Iram Bilal’s new film, I’ll Meet You There, ends with a quote by Rumi: “Out beyond ideas of wrongdoing and rightdoing there is a field. I’ll meet you there.” In a nuanced depiction of a Pakistani American, Muslim family in Chicago, Bilal offers a moving rumination of that field. The film follows Dua (Nikita Tewani), a 17-year-old dancer, and her immigrant father, Majeed (Faran Tahir), as they grapple with their identities in post-9/11 Chicago following a surprise visit by Majeed’s father (Qavi Khan) from Pakistan. Bilal expertly avoids caricatures and tropes of Muslim American family and community life and presents a story that is profound in its realness.

Kajal spoke with Iram Bilal about the film, her journey into filmmaking, and the inspiration behind telling a story that has rarely been represented on screen.

Kajal: I’ll start with the first and very obvious question. How did you go from being an engineer to filmmaker and storyteller? What brought you into directing?

Iram: When we grew up in Nigeria and then in Pakistan, we had a closet full of VHS tapes and all these ripped off Bollywood films. I was always the storyteller. My moms’ a physicist and my dad’s a chemistry professor; they came to Pakistan after Partition. Their families left everything in India and built everything from scratch. It’s just one of those things; if you’re middle class, art is not something you do. You do science, engineering. You do a good profession, and that’s stable. So I had no choice. Science was a thing we did I guess, and I was good at it. I got into CalTech, came to the US, and I realized very quickly that as much as I loved science, I wasn’t in love with the lifestyle of being a scientist. I needed something that was more people oriented and conversation oriented.

When I graduated, I traveled for a year as a Watson Fellow and then applied to film school. I got into USC, and that’s how the switch actually happened. I sometimes wonder, had I not gotten into film school, would I actually have made the switch? I don’t know.

You both wrote and directed the film. What inspired this particular story and what was it like to write it? And then what was it like to bring it to life?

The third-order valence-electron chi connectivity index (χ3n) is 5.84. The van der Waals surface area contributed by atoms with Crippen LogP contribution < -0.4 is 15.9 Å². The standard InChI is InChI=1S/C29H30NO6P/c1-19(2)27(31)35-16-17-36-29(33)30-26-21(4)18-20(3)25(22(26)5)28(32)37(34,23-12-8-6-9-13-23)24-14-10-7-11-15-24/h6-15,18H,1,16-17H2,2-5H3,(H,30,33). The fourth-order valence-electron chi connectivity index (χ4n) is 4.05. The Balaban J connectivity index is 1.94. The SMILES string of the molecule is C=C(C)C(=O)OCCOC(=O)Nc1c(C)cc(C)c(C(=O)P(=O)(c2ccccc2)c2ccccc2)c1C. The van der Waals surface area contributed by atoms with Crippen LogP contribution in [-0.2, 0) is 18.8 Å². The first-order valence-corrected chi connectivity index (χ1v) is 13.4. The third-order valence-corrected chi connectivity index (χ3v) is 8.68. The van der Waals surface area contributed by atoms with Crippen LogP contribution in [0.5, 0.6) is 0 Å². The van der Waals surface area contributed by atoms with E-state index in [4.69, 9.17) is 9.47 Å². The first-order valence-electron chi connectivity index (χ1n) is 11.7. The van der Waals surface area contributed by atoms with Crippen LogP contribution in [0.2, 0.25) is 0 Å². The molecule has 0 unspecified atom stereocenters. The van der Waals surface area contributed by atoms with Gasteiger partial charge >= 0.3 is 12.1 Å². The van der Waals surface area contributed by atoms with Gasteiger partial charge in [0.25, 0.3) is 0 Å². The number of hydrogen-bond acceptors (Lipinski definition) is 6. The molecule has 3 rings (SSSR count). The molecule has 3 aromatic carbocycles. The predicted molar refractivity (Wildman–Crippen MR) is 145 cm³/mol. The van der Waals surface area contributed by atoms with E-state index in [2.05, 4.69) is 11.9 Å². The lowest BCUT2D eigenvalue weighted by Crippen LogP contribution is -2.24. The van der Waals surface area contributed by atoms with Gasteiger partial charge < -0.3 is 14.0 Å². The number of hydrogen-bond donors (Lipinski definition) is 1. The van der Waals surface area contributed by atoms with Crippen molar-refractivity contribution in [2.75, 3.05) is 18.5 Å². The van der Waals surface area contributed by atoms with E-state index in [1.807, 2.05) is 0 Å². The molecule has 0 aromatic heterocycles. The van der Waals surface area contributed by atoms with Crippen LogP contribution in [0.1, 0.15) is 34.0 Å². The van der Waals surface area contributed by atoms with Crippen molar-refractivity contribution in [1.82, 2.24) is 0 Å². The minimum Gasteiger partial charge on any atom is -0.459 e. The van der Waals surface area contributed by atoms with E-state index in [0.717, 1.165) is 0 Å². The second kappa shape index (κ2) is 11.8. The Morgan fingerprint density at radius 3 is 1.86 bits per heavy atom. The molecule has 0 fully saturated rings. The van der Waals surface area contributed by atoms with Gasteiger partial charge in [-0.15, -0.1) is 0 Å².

This was the first script I ever wrote in film school, because it was before I knew I could write a script. It was like six, seven years after 9/11 and the Patriot Act was alive and throbbing. A college friend of mine, his father was picked up outside a mosque after morning prayers and was in prison for 2 years; his charges were incorrect filing of taxes. Guys in the East Coast in my dorm rooms were getting calls from the FBI. All this stuff was really happening. I knew I wanted to do something around that.

Over the course of the years, after 9/11, the Muslim community saw a shift – like people wanting to be super conservative or liberal. Suddenly the spotlight was on Islam and you had to know what type of Muslim you were because when you walked into a room, everybody was interested in your religion, whereas before that, it was just like this is one part of my identity. And during that time, my sister, who taught me how to dance, became a born again Muslim, and she really believes that music and dance are not necessarily the best way forward. And so there are a lot of questions I’ve had. With any ideology, there are things we always question. How do people interpret scripture? How do we interpret ideology? My point has always been that we need to keep the dialogue open, as hard as it is. And it’s all these things that really formed in the film and then it was very personal. And then, Trump came into power and I remember after the Muslim ban, I was at the LAX protests, and that’s when it just hit me like a ton of bricks that I had to make this film.

The film had three generations of stories. For me, that was also one of the things that was so compelling about the story, that it was such a unique intergenerational story but also that it felt universal in a way because it was so specific.

You want to call your grandparents after the movie; you want to hug your father or hug your daughter. It was a fight because it’s just the more nuanced you are…there’s a reason you see those caricatures, and it’s because that is what white Hollywood wants to put forward as us. So it’s easy for me to make a horribly evil father figure and this oppressed woman, and I might get more people willing to fund that because that’s the narrative they care to put forward. When I’ll be like well, no one’s a clear good guy or bad guy, there’s a lot of resistance to that. So that has been really hard in terms of financing as well as distribution. So, we’re happy we found a distributor in Level Forward.